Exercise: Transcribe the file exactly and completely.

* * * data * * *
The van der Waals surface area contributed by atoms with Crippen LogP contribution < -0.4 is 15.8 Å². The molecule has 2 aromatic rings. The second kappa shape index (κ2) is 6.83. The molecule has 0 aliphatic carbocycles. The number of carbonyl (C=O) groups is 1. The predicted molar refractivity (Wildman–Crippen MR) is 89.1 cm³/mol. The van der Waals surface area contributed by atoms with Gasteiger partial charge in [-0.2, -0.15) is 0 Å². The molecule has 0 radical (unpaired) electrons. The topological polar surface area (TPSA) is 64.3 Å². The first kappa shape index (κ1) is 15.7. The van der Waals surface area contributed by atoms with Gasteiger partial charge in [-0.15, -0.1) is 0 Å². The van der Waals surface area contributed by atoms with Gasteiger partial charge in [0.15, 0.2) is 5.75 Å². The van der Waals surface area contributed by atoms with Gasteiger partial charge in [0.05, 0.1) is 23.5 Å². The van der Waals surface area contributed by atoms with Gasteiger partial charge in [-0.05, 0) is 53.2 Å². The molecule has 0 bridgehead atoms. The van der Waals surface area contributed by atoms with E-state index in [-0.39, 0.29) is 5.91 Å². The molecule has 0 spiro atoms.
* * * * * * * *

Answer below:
The van der Waals surface area contributed by atoms with Crippen LogP contribution < -0.4 is 15.8 Å². The molecule has 2 aromatic rings. The second kappa shape index (κ2) is 6.83. The molecule has 0 aliphatic carbocycles. The number of carbonyl (C=O) groups is 1. The predicted molar refractivity (Wildman–Crippen MR) is 89.1 cm³/mol. The van der Waals surface area contributed by atoms with Gasteiger partial charge in [-0.2, -0.15) is 0 Å². The molecule has 0 radical (unpaired) electrons. The topological polar surface area (TPSA) is 64.3 Å². The first kappa shape index (κ1) is 15.7. The van der Waals surface area contributed by atoms with Gasteiger partial charge in [-0.15, -0.1) is 0 Å². The van der Waals surface area contributed by atoms with Gasteiger partial charge in [0.15, 0.2) is 5.75 Å². The van der Waals surface area contributed by atoms with Gasteiger partial charge in [0.05, 0.1) is 23.5 Å². The van der Waals surface area contributed by atoms with Gasteiger partial charge in [-0.05, 0) is 53.2 Å². The molecule has 0 bridgehead atoms. The van der Waals surface area contributed by atoms with E-state index in [-0.39, 0.29) is 5.91 Å². The molecule has 0 spiro atoms.